Virtual Gardening - Part 1
Yesterday I had an interesting discussion with a faculty member of the Biology faculty of Wageningen University in the Netherlands. It was an informal gathering, but between the peanuts, beer and cola he told me some pretty interesting stuff.
First we were talking about the adaptation qualities some plants seem to have. The creative ways a lot of plants seem to have when it comes to adapting to changes in the environment.
My before this blog post unknoqn researcher told me that in fact we are constantly witnessing how organisms are adapting to their environment. Take a look at a lot of plants growing together compared to some “loners” of the same species in an isolated spot.
The competition between plants will cause those growing in close proximity to each other to develop longer stems, larger leaf and a clear upright position toward the sun. This is really a nice try to eliminate the competition. The grow high and form large leafs to get the most sunlight on the system.
But how do they do it?
It seems like a smart move, but how do they do it. Humans living in densely populated areas are no different than those living in rural areas.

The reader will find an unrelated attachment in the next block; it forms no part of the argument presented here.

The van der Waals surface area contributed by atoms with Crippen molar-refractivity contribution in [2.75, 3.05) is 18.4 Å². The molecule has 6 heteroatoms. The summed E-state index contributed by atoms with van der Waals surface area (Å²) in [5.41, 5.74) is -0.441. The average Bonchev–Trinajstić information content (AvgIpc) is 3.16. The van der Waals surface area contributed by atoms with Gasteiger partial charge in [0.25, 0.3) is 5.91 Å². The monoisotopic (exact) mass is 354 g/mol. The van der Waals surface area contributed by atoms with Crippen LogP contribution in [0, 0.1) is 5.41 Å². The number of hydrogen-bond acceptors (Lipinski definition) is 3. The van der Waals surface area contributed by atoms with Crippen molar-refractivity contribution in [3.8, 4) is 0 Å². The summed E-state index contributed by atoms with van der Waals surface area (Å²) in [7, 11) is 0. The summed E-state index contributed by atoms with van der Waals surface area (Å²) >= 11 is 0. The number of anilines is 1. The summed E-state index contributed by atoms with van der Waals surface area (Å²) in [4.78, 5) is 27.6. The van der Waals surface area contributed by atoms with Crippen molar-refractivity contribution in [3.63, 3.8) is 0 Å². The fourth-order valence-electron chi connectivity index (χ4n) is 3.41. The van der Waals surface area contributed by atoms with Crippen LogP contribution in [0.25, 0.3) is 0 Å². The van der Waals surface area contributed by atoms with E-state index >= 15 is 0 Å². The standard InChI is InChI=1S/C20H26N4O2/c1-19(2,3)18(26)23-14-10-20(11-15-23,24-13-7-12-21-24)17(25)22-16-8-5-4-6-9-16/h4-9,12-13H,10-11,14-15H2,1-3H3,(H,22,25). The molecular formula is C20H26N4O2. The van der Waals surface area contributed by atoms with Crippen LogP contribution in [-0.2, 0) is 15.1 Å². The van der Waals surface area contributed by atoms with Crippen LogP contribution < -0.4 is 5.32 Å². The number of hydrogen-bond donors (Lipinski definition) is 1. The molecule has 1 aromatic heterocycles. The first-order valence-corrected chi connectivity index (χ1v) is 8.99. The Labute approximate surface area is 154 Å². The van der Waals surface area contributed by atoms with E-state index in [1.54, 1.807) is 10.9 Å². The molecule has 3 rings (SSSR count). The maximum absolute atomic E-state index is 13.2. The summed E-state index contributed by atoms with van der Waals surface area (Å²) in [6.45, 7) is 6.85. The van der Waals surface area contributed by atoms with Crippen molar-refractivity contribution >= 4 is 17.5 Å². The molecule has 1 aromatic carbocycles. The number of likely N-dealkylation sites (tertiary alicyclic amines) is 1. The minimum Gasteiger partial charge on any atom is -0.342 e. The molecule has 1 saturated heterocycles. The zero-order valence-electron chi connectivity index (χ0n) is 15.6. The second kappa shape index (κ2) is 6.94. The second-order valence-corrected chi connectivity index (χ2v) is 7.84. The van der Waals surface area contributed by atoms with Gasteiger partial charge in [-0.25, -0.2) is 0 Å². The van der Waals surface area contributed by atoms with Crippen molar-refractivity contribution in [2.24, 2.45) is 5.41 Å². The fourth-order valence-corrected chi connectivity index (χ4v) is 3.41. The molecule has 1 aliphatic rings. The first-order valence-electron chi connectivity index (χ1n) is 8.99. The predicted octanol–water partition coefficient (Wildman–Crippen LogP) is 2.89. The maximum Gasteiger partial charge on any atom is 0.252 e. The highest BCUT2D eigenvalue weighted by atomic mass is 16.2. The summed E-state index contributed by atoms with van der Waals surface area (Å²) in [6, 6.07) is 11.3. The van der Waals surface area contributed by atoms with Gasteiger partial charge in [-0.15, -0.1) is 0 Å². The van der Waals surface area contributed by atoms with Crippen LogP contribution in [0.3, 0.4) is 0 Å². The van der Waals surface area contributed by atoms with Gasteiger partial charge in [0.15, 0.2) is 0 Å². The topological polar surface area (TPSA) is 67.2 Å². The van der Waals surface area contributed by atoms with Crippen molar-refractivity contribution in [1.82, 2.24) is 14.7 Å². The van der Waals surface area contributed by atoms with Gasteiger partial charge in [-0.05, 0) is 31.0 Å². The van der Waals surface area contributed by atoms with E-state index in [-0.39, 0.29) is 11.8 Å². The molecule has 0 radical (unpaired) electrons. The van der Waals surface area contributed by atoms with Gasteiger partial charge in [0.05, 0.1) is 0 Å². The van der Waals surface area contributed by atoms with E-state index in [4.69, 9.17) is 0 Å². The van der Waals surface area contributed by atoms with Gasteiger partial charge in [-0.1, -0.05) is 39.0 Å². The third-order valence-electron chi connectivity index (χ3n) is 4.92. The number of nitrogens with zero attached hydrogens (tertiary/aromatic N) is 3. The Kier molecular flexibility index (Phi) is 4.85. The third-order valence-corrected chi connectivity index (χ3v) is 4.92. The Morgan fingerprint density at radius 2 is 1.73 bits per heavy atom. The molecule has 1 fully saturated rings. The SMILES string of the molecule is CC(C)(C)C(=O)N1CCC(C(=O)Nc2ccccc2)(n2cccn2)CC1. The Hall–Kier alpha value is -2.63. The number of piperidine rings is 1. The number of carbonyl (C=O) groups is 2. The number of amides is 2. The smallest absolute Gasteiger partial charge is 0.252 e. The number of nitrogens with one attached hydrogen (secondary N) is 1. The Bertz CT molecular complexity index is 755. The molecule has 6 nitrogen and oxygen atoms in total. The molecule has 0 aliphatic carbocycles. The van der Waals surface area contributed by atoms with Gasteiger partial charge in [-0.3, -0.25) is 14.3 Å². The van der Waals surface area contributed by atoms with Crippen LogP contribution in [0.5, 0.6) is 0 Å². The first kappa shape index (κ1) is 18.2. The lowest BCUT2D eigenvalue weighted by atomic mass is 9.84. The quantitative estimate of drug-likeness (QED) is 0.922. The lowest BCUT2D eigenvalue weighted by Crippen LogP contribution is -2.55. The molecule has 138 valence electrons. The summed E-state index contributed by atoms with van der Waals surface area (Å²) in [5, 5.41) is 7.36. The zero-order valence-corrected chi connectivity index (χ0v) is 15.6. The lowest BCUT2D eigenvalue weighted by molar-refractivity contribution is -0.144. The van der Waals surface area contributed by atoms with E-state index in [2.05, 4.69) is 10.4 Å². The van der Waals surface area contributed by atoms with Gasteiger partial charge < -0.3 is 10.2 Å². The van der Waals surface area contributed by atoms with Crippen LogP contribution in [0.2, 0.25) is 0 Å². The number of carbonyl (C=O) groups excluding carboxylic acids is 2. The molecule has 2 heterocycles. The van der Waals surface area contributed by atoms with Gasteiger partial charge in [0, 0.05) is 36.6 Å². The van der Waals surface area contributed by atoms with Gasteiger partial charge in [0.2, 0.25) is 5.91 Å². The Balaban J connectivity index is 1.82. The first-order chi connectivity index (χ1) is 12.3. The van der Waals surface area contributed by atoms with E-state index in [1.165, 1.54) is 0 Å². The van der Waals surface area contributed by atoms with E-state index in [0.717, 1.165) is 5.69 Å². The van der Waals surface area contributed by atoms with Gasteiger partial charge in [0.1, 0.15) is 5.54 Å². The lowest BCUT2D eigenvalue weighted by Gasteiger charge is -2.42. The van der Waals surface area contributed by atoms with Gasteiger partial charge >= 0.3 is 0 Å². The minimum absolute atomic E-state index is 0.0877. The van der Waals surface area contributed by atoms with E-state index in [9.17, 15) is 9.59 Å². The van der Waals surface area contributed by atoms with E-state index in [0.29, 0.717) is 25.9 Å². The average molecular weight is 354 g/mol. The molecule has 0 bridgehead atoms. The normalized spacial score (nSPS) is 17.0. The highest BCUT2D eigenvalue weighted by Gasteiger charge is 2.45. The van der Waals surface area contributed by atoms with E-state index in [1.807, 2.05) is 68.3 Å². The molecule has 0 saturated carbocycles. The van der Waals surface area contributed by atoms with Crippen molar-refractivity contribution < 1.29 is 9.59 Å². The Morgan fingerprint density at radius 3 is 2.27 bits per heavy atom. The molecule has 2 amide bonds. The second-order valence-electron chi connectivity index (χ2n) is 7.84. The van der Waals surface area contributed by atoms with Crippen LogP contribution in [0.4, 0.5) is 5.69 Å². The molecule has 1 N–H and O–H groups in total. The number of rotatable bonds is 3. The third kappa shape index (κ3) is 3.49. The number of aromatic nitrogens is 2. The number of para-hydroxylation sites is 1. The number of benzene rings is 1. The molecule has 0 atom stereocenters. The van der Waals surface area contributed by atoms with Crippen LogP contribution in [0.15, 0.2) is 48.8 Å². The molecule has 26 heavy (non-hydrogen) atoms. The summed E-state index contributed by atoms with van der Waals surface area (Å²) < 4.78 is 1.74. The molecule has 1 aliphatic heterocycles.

There seem to be a few mechanisms involved in this process. Think about the overall influence of photosynthesis. A lot of plants on a small piece of land mean low sunlight conditions at the bottom. Plants notice changes in light, but also they detect the amount of output from their surrounding fellow plants.
They therefore "know" how they are doing among compared to their peers. And there also seem to be relationships’ based on mutuality. There is a lot still to be learned , but in computer models they can go a long way in predicting these phenomena he told me
At Wageninging, we develop 3D models of growth and development. In our computer model we also program data about the know adaptation mechanisms in and adjust when needed.Building a virtual garden that way you can easily try out new ways of planting, combining species, changing lighting conditions and calculate an optimum for a plant to max. produce.
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